No wonder airline profits are sky-high.
Back home now, you might ask if you can share in the airlines' good fortune by buying their stock.
The answer: maybe you can, but you missed the big payoff.
Airlines have been among the strongest stocks so far in 2014, easily beating broad measures such as the Standard & Poor's 500 index and the Dow Jones industrial average. Since late 2011, when speculation sprouted about a merger between
In the same period, the S&P 500 rose 68 percent, and the Dow gained 48 percent.
Most U.S. airlines have recovered fully from the one-two combination of record-high oil prices and the recession, which staggered them in 2008. Profit at nine leading U.S. airlines more than doubled to
A growing U.S. economy should encourage air travel, and many economists expect growth of around 3 percent in the second half of this year, up from 1.1 percent in the first half.
Still, the carriers will be hard-pressed to keep growing profits. Delta said Wednesday that revenue for every seat flown one mile — an important statistic in the airline business — grew 2 percent in August, a slowdown from earlier this year.
Savanthi Syth, an analyst with
"The bear case would be that the big improvements are done, and earnings growth is going to slow," she said, noting that it will be hard to repeat the returns of the last two years unless the economy booms. Even so, she thinks there are still potential gains for airline stocks.
Analysts who have seen their longtime faith in the airlines rewarded during past two-plus years say this is no time to sell.
"If you look at airline stocks against other transports or other industrial stocks, the valuation is still comically low," said
He says that Delta and some others still have low price-earnings ratios. That's because investors aren't sure that the airlines will remain profitable for the long haul, even through downturns.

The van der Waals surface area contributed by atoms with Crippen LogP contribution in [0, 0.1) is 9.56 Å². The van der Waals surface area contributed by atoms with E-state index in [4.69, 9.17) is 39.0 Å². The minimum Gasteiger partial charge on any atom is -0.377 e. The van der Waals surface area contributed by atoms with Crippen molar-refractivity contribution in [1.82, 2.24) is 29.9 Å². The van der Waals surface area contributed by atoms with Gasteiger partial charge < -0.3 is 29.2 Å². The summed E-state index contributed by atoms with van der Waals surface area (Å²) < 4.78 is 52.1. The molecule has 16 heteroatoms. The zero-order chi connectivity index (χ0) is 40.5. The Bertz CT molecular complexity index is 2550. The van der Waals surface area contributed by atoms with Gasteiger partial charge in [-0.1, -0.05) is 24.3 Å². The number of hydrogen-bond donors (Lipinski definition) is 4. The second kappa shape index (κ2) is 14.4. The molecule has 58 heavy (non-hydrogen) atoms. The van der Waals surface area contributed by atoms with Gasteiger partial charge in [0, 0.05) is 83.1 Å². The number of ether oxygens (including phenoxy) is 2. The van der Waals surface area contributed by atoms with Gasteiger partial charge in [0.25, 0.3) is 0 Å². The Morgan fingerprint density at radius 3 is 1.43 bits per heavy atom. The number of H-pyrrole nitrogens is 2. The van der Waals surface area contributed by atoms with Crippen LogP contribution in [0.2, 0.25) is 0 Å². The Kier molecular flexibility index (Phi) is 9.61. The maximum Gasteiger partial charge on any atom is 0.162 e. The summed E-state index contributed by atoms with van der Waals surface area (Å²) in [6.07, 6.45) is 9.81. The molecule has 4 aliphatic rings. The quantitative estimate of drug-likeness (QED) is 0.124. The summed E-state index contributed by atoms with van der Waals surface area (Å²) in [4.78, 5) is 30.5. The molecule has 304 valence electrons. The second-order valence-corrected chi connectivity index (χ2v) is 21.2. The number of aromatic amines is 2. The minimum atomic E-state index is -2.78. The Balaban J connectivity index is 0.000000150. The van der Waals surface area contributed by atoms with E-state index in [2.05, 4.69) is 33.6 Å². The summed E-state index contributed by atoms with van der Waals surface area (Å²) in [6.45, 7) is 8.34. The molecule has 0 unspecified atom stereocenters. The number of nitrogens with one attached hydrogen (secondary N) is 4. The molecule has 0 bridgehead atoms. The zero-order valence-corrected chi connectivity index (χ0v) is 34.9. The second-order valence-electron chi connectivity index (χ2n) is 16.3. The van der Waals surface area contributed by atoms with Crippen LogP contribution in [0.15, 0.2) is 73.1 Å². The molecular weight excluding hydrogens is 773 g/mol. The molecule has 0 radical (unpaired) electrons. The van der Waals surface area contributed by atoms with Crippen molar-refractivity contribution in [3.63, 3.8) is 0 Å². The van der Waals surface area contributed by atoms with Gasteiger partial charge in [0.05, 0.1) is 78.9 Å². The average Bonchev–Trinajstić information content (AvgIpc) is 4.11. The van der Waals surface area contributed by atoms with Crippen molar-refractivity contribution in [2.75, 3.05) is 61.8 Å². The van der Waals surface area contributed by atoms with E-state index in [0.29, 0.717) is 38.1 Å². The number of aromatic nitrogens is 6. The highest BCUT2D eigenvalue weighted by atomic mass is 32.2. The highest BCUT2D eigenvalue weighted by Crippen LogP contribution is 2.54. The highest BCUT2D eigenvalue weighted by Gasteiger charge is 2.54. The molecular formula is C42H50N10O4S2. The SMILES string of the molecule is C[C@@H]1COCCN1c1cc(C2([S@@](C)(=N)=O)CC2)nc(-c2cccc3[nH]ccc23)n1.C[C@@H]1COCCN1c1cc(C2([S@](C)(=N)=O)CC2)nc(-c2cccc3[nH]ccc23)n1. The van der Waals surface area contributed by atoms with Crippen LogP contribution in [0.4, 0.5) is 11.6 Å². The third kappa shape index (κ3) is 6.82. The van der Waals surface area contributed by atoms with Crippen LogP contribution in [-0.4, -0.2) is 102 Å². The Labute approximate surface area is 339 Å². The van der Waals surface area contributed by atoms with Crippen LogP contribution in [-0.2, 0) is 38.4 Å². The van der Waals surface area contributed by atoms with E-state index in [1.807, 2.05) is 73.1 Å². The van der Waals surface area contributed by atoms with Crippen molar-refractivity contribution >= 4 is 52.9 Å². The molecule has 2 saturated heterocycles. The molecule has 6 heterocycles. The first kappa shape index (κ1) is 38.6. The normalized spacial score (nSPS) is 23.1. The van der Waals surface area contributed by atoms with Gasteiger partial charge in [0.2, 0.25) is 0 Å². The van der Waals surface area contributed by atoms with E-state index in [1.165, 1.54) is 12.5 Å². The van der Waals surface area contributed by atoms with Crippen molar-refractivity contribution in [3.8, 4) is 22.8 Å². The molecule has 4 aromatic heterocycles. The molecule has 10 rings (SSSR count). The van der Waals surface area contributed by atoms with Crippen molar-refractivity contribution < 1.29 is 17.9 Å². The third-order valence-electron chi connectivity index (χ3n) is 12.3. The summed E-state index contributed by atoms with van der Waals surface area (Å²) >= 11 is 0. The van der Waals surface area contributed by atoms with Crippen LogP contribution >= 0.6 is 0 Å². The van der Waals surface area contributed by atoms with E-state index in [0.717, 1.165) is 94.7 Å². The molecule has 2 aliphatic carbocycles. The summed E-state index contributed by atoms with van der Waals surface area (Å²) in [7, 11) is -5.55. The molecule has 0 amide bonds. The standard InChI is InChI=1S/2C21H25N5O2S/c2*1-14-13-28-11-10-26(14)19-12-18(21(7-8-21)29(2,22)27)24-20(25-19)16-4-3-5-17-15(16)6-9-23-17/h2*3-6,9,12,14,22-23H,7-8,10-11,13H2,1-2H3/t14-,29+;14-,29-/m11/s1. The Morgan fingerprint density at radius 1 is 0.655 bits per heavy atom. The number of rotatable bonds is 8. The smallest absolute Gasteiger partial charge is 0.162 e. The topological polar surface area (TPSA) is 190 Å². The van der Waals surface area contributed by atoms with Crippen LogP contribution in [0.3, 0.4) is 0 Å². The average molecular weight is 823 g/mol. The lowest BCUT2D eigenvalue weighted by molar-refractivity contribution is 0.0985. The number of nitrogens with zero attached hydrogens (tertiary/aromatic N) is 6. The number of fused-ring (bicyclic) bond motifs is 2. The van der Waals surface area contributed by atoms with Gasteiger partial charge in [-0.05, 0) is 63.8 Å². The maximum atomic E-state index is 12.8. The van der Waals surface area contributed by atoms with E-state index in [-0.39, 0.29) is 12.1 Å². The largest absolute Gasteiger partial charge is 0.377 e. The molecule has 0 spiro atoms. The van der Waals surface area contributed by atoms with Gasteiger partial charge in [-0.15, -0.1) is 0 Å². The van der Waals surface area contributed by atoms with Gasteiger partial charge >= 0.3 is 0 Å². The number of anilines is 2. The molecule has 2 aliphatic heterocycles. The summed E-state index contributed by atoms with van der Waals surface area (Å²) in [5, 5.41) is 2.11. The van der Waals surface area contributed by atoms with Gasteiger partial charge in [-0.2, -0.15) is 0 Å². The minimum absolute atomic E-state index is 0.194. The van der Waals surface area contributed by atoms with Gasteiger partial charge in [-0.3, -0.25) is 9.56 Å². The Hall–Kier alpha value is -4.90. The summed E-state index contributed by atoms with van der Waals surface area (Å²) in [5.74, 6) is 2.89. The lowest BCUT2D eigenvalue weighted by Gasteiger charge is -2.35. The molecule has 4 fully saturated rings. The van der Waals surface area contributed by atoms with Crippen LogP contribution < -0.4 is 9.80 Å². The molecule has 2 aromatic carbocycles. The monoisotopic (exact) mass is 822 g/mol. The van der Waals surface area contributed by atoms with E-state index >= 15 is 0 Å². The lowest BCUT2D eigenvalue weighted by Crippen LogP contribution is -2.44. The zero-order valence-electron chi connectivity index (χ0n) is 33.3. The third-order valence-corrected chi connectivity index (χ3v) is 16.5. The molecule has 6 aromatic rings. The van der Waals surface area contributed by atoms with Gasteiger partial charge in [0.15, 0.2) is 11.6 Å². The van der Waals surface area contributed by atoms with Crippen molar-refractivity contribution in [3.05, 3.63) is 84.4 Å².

"The airlines still haven't really been tested by another crisis" such as another huge spike in fuel prices, Keay said, and until they are, investors will naturally be skeptical.
The biggest threat to the airlines' rally, besides a slump in the economy or the broader stock market, is the fear that they would add too many flights too soon, leading to a glut of seats and triggering fare wars. When such concerns emerged this summer, particularly with routes between U.S. and
Mergers have left four companies — American, United, Delta and
Passengers don't want to pay more, but airlines are taking a more pro-investor stance.
Delta and American have reinstated their dividends, while also reducing debt and contributing to pension plans. And both are buying back shares, a move that boosts the value of remaining shares and is popular with shareholders.
Analysts say the dividends are an important signal that airline managements are paying more attention to profits.
"In the old days, when they made money the first thing they would do is call
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